CPE Bach, Mozart and Haydn
Australian Haydn Ensemble
City Recital Hall, Angel Place, Sydney
15 December 2017
Written by Victoria Watson
The Australian Haydn Ensemble was born from a dream of violinist Skye McIntosh in 2012. To her credit, the ensemble has matured into a major player among the fine chamber orchestras of Australia.
Specialising in music of the Classical era of the 18th century, the AHE performs on historical instruments surprising and delighting with its ingenious programming, impeccable artistry and refreshing clarity of vision. This is an orchestra of fine musicians who listen to each other. One of the first impressions on hearing this ensemble is just how accurate and reliable their tuning is – an inherent challenge for any players of historical instruments. They balance a conviction to trust the genius of the composer’s intent with a sense of spontaneity and personal engagement as performers. The individual musicians unite to serve a common purpose, producing unanimity of intent and style. This is Classical music informed by historical performance practice – not the Vienna Philharmonic’s lush Romantic tone on modern instruments.
A highlight of this concert CPE Bach, Mozart and Haydn, was the appearance of guest director Dr Erin Helyard leading from the harpsichord and sharing leadership. Music director of Pinchgut Opera and an academic at Melbourne University, Helyard’s wide-ranging scholarship is teamed with an infectious enthusiasm and quirky expressiveness. He is charismatic and generous with the audience without pulling focus away from the music.
The two works by C.P.E. Bach that were programmed, the Keyboard Concerto in C Major and the Sinfonia in E flat major, were engagingly performed. Mozart considered CPE Bach to be the father of modern composition in his era. The harpsichord concerto opened with an exuberant dialogue between the orchestra and soloist. There was a sense of spontaneous joy conveyed in the musical conversation. It was followed by a contemplative and surprisingly modern sounding minor adagio. The darkly reflective heartbeats of the orchestra were juxtaposed with a dissonant chromatic melodic line which reached a haunting climax in the keyboard cadenza performed with subtle inflection and restraint by Helyard. The king of Baroque ornaments – the appoggiatura – is brilliantly exploited by the composer in this work and signifies his debt to the masters of the Italian Baroque such as Vivaldi and Locatelli. The orchestra never exaggerated these ornaments but tastefully explored the tension and release created through dissonance and resolution.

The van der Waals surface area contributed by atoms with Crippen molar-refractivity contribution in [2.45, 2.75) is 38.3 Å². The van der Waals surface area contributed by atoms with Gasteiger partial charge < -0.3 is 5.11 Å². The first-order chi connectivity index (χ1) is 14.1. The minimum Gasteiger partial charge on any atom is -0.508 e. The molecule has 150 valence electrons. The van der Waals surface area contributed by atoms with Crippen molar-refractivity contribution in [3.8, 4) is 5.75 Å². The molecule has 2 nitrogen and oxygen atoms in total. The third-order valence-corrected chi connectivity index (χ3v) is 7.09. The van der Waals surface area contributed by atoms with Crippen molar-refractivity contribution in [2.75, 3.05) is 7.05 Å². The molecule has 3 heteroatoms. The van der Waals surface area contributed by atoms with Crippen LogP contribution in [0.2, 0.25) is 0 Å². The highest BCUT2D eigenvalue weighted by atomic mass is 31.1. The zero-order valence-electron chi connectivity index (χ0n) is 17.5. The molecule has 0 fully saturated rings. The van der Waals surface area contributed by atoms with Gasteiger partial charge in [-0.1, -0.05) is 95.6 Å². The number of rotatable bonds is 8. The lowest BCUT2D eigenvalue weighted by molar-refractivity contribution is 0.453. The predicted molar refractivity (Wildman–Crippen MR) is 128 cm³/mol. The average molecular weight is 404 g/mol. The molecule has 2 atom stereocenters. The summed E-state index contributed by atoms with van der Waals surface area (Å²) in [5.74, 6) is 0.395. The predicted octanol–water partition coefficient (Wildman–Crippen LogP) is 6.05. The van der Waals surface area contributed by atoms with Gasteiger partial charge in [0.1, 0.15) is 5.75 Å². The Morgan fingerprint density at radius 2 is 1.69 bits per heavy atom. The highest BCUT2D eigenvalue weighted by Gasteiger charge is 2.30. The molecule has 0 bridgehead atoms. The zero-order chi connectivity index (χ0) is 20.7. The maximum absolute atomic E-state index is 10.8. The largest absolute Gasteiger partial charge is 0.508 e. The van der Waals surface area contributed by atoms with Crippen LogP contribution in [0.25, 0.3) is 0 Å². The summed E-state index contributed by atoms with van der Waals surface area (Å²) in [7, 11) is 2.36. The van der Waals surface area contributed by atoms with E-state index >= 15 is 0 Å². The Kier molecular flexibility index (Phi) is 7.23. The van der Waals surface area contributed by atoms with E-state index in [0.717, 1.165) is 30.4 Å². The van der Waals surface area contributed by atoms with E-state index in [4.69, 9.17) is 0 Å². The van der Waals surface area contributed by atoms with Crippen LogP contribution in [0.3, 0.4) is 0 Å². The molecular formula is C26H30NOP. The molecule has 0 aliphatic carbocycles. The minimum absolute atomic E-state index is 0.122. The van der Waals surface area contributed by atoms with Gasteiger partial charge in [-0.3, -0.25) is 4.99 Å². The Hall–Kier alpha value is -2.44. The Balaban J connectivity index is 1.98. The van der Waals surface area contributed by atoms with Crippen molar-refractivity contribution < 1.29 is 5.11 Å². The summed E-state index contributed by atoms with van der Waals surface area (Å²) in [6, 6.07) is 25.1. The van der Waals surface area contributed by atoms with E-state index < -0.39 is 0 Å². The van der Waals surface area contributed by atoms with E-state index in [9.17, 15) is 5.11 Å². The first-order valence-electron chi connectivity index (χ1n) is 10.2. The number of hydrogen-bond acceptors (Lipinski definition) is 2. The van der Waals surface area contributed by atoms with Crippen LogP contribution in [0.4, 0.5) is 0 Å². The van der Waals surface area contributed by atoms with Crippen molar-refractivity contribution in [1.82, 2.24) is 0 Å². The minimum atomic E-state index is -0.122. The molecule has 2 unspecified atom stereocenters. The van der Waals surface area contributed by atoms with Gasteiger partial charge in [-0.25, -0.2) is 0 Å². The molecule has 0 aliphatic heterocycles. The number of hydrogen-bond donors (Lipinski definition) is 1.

The Sinfonia by CPE Bach opened in a ravishing torrent of rhythmically exact scale passages. The contrasting sweetness of the second subject set up the possibilities for quixotic mood changes. The leadership of Skye McIntosh came to the fore and the expressive body language she shared with second violinist Matthew Greco anchored the ensemble’s interpretation of this work. After the explosive excitement of the first movement, the languishing sighs of the second movement in the relative minor looked forward to the romanticism of Schubert still decades in the future. The Sinfonia finished with a rollicking theatrical finale.
CPE Bach‘s revolutionary influence was profound on the great Classical composers who followed him. In this performance his music shone with his invention and innovation. Bookending the concert with works from the 1770’s by the masters of Classical composition, a young Mozart and a mature Haydn, was inspired programming.
The Symphony No. 29 K. 201 in A Major by Mozart expressed a joyous playfulness and blossoming genius while the Haydn expressed the essence of ‘Sturm und Drang’ (storm and stress). The early Mozart work was particularly affecting in the warmly elegant muted tone of the second movement. The orchestra demonstrated excellent balance across the treble and bass sections with the wind instruments filling out the middle harmonies. Special mention should be given to the fine playing of the oboes and bassoon. Slow movements can be the ultimate test for any musician and this orchestra does not disappoint. Their reading was sensual, presaging perhaps the erotic delights in the Da Ponte operas such as the nocturnal pleasures in the final act of Le Nozze di Figaro. The use of natural horns can be fraught with danger – not the least their issues of pitch and tendency to sound metallic in forte sections. However, the benefits are great when the purity of tone and lightness of timbre balances the woodwind as it did in this performance.
The orchestra amplified the richness of their tone to match the drama of Haydn’s Symphony Number 5. The ‘Sturm und Drang’ movement inspired artists in the late 18th century to move away from the more rational aspects of the enlightenment to embrace more human emotional drama. The excitement created in the first movement with its dramatic bursts of energy and dynamic changes set the mood for a fitting finale to a finely executed programme.
Victoria Watson for SoundsLikeSydney©
Victoria Watson is a graduate of Melbourne university and VCA. She has appeared regularly as a soprano with the Victoria State Opera and has toured and served as artistic director of many chamber ensembles.
She has performed with Sydney Symphony Orchestra and for ten years, was artistic director of a major opera education project with Opera Australia. Since 2015 she has moved into directing opera including Mozart’s Cosi Fan Tutte at the Independent theatre.
Victoria has lectured in voice at the major universities in Melbourne, and is currently a tutor at UNSW. Having taught at major Sydney secondary colleges, she now runs a busy private singing studio. She is a published author on opera and a popular freelance music and theatre lecturer and advocate for Australian artists around the world.